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Industry Insight
November 2002

Jim Machi

The Building Block's Building Block


Imagine a package labeled �Building Blocks� is delivered to your desk. What would you expect to see when you opened it? What would you want to see? It all depends on what business and job you�re in. Some building blocks are software focused -- for instance, call control stacks or board- or system-level APIs. Some are hardware-focused, ranging from an entire system (a system as a field-replaceable unit is a building block to the service provider), to the boards and chassis that create the systems, to the chips that go on the board. And who knows -- maybe to a chip manufacturer, even silicon itself is a building block and the type of sand matters. (Note: even though I work for Intel, I did not check this out.)

At any rate, it�s a daunting task to write about all building blocks in a single column. So I�ll concentrate on what I call the building block�s building block -- the �hosts� for the IP telephony software algorithms. I�m talking chips, my friend. 

There are three main types of chips used to run the IP telephony software algorithms: digital signal processors (DSPs), microprocessors, and network processors. Two years ago I wrote another building block article that discussed DSPs and some of the call control options. Back then, the DSP was the primary chip-level building block. In the ensuing two years, microprocessors themselves and network processors have become increasingly important as IP telephony building blocks. But before we discuss chips and why they have taken a more prominent role, let�s get some DSP grounding.

When IP telephony products first came out, the DSP stood front and center. Since DSPs digitize and process analog (and already-digital) signals, they are critical in computer telephony tasks. For instance, features such as conferencing, speech recognition, play/record, and echo cancellation have been done primarily with DSPs. And while these have become important in the IP telephony world, the first real DSP requirements included transcoding, jitter buffer management, and packet redundancy (that is, either putting the phone call into a G.711, G.723.1, G.729a, etc. codec for IP packet transmission, or putting the codecs �back together� into an analog or TDM signal). All of these feature requirements (and others) are why you will see DSP �farms� on any IP telephony board.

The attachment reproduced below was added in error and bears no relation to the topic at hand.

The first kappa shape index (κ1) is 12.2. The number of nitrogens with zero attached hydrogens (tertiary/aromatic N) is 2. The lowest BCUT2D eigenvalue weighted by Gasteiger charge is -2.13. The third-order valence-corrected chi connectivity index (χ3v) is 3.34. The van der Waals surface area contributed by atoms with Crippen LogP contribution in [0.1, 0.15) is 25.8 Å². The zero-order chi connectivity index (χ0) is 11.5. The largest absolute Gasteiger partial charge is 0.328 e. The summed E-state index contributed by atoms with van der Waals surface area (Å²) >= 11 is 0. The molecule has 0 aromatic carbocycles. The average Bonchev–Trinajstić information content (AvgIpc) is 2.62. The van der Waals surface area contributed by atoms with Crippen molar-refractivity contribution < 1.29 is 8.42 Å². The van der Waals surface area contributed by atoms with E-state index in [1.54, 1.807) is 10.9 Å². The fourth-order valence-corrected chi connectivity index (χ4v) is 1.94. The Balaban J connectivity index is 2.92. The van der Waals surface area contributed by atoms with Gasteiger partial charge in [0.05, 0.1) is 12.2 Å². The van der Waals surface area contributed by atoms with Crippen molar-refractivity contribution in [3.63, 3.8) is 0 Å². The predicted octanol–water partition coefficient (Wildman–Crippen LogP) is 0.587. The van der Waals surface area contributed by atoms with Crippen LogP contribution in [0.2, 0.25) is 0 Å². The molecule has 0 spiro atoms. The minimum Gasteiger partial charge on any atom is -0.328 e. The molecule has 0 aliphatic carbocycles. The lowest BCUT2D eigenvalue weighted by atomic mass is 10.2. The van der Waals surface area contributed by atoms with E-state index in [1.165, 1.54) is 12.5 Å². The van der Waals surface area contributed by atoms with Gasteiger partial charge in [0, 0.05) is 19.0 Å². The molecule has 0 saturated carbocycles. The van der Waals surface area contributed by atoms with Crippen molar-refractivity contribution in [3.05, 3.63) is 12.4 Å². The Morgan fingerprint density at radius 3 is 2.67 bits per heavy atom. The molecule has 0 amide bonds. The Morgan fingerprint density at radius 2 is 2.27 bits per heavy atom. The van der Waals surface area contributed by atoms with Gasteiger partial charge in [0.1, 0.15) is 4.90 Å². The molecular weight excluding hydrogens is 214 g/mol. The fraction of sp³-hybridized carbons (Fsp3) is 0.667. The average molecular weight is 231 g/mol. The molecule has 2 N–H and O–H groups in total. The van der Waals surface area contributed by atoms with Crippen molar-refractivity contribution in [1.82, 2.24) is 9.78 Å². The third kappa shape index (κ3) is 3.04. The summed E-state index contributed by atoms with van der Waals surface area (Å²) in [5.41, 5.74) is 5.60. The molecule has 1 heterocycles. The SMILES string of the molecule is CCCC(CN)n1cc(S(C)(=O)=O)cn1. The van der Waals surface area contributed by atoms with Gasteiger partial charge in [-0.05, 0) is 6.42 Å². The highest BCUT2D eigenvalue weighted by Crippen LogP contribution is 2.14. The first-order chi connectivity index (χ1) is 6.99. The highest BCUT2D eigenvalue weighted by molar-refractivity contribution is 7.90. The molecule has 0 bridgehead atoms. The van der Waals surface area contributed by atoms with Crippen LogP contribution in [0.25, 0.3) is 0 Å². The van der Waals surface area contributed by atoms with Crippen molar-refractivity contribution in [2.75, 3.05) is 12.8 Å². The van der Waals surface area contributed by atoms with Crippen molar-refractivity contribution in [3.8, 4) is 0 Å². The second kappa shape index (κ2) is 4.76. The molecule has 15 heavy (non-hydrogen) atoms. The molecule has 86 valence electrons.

Do we still need these functions today? Yes, because all those functions are still required. But two other building blocks at this level are becoming increasingly important. First, there is the matter of the host processor itself. As these processors gain processing capability via Moore�s Law, the host processors can potentially do more processing. Makes sense, right? Essentially, some of the DSP functions can be moved to the host processor by porting the DSP software, thus making the host processor a critical building block. This is not a new idea in the computer telephony world, where speech recognition and fax algorithms have, within the last few years, been at least partially architected to run on the host processor. So that migration is underway. 

In IP telephony, the complex and MIPS-intensive transcoder algorithms have traditionally been better served by DSPs. But now, with increased processing power, it�s possible to move IP telephony algorithms to the host, especially for lower-density cards where a wide variety of tasks need to be performed. It should be noted that high-density cards requiring many specific algorithms to be performed at a high rate would still be more cost effective with a DSP approach, which is why you still see (and want) these cards on the market.

Another important type of new silicon-level building block is the network processor. Since network processors are built to handle packet processing, as we move toward an �all-IP� world that won�t demand as much TDM-to-IP transcoding, the ability to handle packets will become increasingly important. The network processors can also deal well with packet analysis, packet classification, packet modification, and packet forwarding -- all required in IP telephony. And since these functions are especially important for quality of service (QoS) improvements, these building blocks will undoubtedly be more important in the future. So you may first see some boards using network processors as �packet assist� functions on the boards, then moving to all network-processor-based boards as the �all-IP� world evolves.

Depending on what you want to do, there are more options than ever at the chip level. Maybe next time, I�ll even write an article about that sand�

Jim Machi is director, Product Management for the Network Processing Division of the Intel Communications Group. Intel, the world�s largest chip maker, is also a leading manufacturer of computer, networking, and communications products. For more information, visit www.intel.com.

*Other names and brands may be claimed as the property of others.

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